British ferns (Filicopsida)
Sporophyte. The rhizomes rather stout (fleshy); creeping (on or below the surface); bearing scales (densely clothed with reddish-brown, lanceolate scales).
Leaves distributed along the rhizomes; to (5–)10–25 cm long; persistent; simple, or compound; when not truly pinnate, conspicuously, pinnately lobed (and deeply pinnatifid); when truly pinnate, simply divided (once pinnate, the pinnae broad-based). The petioles shorter than the blades to about as long as the blades (from about a third as long, erect, naked, jointed to the rhizome basally); jointed and ultimately abscising at the point of attachment to the rhizome. Leaf blades in outline usually narrowly oblong (mostly 3–6 times as long as wide, the lobes or pinnae 12–30 on either side, more or less equal in length from the base of the blade to near the apex, the longest of them (1.0-)1.5–3.5(-4.5) cm long, more or less entire, oblong, apically rounded). The venation of the lamina reticulate (or rather, regularly anastomosing, but with free endings inside the loops), or open (sometimes).
The sporangia superficial; exposed; aggregated in sori. The sori when young, sub-orbicular (but sometimes becoming oval later); remaining discrete at maturity; not sunken; naked and neither indusiate nor pseudo-indusiate. Paraphyses absent. The annuli (7–)11–14(–17) celled. The mature spores monolete; with a perispore.
Distribution and habitat. On base-rich substrates, on neutral substrates, and on acid substrates. On rocks, walls, banks and tree-trunks, the most acid- and exposure-tolerant of the British Polypodium species. Common throughout the British Isles.
Vice-county records. Britain: West Cornwall, East Cornwall, South Devon, North Devon, South Somerset, North Somerset, North Wiltshire, South Wiltshire, Dorset, Isle of Wight, South Hampshire, North Hampshire, West Sussex, East Sussex, East Kent, West Kent, Surrey, South Essex, North Essex, Hertfordshire, Middlesex, Berkshire, Oxfordshire, Buckinghamshire, East Suffolk, West Suffolk, East Norfolk, West Norfolk, Cambridgeshire, Bedfordshire, Huntingdonshire, Northamptonshire, East Gloucestershire, West Gloucestershire, Monmouthshire, Herefordshire, Worcestershire, Warwickshire, Staffordshire, Shropshire, Glamorgan, Breconshire, Radnorshire, Carmarthenshire, Pembrokeshire, Cardiganshire, Montgomeryshire, Merionethshire, Caernarvonshire, Denbighshire, Flintshire, Anglesey, South Lincolnshire, North Lincolnshire, Leicestershire, Nottinghamshire, Derbyshire, Cheshire, South Lancashire, West Lancashire, South-east Yorkshire, North-east Yorkshire, South-west Yorkshire, Mid-west Yorkshire, North-west Yorkshire, Durham, South Northumberland, North Northumberland, Westmorland, Cumberland, Isle of Man, Dumfriesshire, Kirkcudbrightshire, Wigtownshire, Ayrshire, Renfrewshire, Lanarkshire, Peeblesshire, Selkirkshire, Roxburghshire, Berwickshire, East Lothian, Midlothian, West Lothian, Fifeshire, Stirlingshire, West Perthshire, Mid Perthshire, East Perthshire, Angus, Kincardineshire, South Aberdeenshire, North Aberdeenshire, Banffshire, Moray, East Inverness-shire, West Inverness-shire, Argyll Main, Dunbartonshire, Clyde Isles, Kintyre, South Ebudes, Mid Ebudes, North Ebudes, West Ross, East Ross, East Sutherland, West Sutherland, Caithness, Outer Hebrides, Orkney islands, Shetland, Channel Islands. Ireland: South Kerry, North Kerry, West Cork, Mid Cork, East Cork, Waterford, South Tipperary, Limerick, Clare, North Tipperary, Kilkenny, Wexford, Carlow, Leix, South-east Galway, West Galway, Offaly, Kildare, Wicklow, Dublin, Meath, West Meath, Longford, Roscommon, East Mayo, West Mayo, Sligo, Leitrim, Cavan, Louth, Monaghan, Fermanagh, East Donegal, West Donegal, Tyrone, Armagh, Down, Antrim, Londonderry.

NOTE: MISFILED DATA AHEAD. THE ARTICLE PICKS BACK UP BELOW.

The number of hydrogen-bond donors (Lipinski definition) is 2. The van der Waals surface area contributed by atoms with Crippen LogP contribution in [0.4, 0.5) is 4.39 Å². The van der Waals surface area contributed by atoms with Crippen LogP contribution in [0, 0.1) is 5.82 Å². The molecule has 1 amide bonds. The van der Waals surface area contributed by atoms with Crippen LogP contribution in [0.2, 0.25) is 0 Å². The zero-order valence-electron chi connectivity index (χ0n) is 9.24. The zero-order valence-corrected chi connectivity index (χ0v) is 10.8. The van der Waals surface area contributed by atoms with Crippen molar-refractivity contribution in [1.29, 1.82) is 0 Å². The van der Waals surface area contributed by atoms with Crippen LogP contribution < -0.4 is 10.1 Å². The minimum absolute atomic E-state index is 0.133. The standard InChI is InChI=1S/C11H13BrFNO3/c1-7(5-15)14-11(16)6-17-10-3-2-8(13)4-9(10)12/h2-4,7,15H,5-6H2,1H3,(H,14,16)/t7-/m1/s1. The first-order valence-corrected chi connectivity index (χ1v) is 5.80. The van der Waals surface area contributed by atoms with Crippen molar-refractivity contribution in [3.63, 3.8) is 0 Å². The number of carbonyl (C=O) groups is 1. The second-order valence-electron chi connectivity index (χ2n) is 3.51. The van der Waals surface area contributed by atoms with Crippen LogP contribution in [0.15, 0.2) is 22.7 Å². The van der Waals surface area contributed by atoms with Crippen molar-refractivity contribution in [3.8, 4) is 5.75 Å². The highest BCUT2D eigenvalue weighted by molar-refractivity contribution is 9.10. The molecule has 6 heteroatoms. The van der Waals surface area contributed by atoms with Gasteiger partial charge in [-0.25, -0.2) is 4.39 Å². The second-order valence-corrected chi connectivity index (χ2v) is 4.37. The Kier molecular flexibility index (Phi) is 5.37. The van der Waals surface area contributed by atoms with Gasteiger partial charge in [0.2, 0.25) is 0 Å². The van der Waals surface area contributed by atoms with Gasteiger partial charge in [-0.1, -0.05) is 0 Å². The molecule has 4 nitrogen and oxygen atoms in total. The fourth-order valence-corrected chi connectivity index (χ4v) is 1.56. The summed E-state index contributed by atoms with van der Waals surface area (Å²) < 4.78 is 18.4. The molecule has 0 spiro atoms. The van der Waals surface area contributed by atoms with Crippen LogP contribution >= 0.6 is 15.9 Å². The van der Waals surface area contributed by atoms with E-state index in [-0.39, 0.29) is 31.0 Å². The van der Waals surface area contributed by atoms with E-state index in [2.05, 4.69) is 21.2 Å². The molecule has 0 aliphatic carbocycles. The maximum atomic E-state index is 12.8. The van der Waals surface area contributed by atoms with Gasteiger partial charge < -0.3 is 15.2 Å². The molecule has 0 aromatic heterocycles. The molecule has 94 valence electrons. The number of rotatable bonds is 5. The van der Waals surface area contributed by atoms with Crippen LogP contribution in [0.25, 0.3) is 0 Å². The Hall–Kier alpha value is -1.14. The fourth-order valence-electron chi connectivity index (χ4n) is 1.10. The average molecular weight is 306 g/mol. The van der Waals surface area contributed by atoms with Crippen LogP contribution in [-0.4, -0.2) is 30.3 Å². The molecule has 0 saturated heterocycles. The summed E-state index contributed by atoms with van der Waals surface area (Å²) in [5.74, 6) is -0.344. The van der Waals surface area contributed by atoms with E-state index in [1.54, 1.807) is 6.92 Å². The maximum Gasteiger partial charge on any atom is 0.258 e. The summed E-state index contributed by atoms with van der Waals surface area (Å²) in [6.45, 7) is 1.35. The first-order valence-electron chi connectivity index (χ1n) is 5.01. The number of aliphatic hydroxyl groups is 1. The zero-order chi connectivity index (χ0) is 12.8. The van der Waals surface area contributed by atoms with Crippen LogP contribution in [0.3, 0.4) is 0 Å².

Classification. Family Polypodiaceae (C.T.W.); Polypodiaceae (Swale and Hassler); Polypodiaceae (Stace). Order Polypodiales (Swale and Hassler).
P. x mantoniae Rothm. & U. Schneid. = P. vulgare x P. interjectum (the commonest, sterile hybrid); P. x font-queri Rothm., also sterile, = P. vulgare x P. cambricum.
Illustrations. • P. vulgare: Eng. Bot. 1842 (1886). • P. vulgare: Sowerby and Johnson (1859). • Polypodium vulgare (inter alia).
To view the illustrations with detailed captions, go to the interactive key. This also offers full and partial descriptions, diagnostic descriptions, differences and similarities between taxa, lists of taxa exhibiting or lacking specified attributes, and distributions of character states within any set of taxa.
Cite this publication as: ‘Watson, L., and Dallwitz, M.J. 2004 onwards. British ferns (Filicopsida). Version: 4th January 2012. http://delta-intkey.com’.